I needed to have a grand finale meal to celebrate and reflect on the miles and sights I've experienced. 
Someplace "upscale"; an establishment worthy of an epic adventure. 
Waffle House. 

But I didn't overdo it. 
I only had a couple cups of coffee and 2 slices of toast. 
And 2 eggs and hashbrowns. 
With 2 sausages. 
But only 1 waffle to wrap it up!
I skipped the orange juice; It's just too filling. 

Wednesday, August 19, 2015


I'm in a KOA in Williamsport, MD.
After bragging up the KOA yesterday, they disappointed me a bit tonight.
Last night, I had a beautiful spot under the tall trees, and it cost $31.

This one is a great campground for families, with all the amenities and attractions, but I ended up with basically a gravel parking/tent spot with a picnic table.
For $51.

I need to do some better scheduling.
Today I did it again:
Arrive in camp after dark, set up camp by 9:30, get a shower and cook dinner by 10:00, copy SD cards and update the blog until midnight.

Today I went through Lake Placid and Tupper Lake, where I stayed on my 2008 trip.
I even managed to take a photo of the bike at the same location where I took a photo of my first bike.



In the area around Lake Placid is a ski resort called Whiteface Mountain.
I only got to see it from a distance, but it looked like a lot of double-black-diamonds to me.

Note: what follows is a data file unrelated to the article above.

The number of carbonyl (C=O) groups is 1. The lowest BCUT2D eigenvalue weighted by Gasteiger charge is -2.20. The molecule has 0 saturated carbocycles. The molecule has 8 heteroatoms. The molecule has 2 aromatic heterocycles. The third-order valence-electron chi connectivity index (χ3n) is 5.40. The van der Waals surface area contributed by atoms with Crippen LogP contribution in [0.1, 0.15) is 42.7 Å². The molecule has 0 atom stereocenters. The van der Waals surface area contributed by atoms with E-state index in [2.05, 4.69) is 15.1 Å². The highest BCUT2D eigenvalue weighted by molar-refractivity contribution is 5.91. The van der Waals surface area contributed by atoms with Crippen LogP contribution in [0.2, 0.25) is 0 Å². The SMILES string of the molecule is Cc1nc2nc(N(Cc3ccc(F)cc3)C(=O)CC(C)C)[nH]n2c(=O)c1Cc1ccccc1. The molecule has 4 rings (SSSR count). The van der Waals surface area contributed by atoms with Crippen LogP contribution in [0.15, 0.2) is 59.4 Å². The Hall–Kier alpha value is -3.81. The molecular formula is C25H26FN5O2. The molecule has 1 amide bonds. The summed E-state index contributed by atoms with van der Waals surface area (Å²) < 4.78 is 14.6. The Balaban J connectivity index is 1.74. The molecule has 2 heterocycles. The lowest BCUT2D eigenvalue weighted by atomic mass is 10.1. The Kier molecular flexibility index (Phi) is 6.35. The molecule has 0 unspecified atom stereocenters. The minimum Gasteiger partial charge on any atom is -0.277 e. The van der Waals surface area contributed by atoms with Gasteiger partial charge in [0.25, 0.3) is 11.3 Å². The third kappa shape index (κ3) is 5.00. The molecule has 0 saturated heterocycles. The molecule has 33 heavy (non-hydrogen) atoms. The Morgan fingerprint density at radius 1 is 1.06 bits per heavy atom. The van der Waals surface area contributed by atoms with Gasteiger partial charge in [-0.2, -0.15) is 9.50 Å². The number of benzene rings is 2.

Tuesday, August 18, 2015

Lake Placid

The bike has new front wheel bearings, and I'm back on the road.
I also got the speedometer cable replaced, but the gearbox at the front axle is shot, and it won't engage the cable enough to work. They said it's only a $10 part to replace, but they didn't have one.

While I was waiting around the showroom, I talked with an interesting guy who rode up on a Russian Ural bike with a sidecar:

On the sidecar he carries his wheelchair.

I’m in a KOA campground near Lake Placid, NY.
It’s a beautiful place, but then I’ve always had good luck with KOA.
There is a log building complex at the center with the convenience store, swimming pool, playground, arcade, snack bar, restaurant, etc.
Great for families.

They have great showers - ceramic tile with a ceiling-mounted rainfall type shower head in each shower bay/changing room.

It felt good to get rid of the grime and smell.

Not from riding - I'm talking about the nastiness from this morning's shower at the Motel from Hell.

Those of you who have followed my blogs on previous trips know that I am a bit of a connoisseur of cheap motels. I have stayed at bare bones establishments that my wife would never enter, and I've even gone back to them on occasion just for the nostalgia.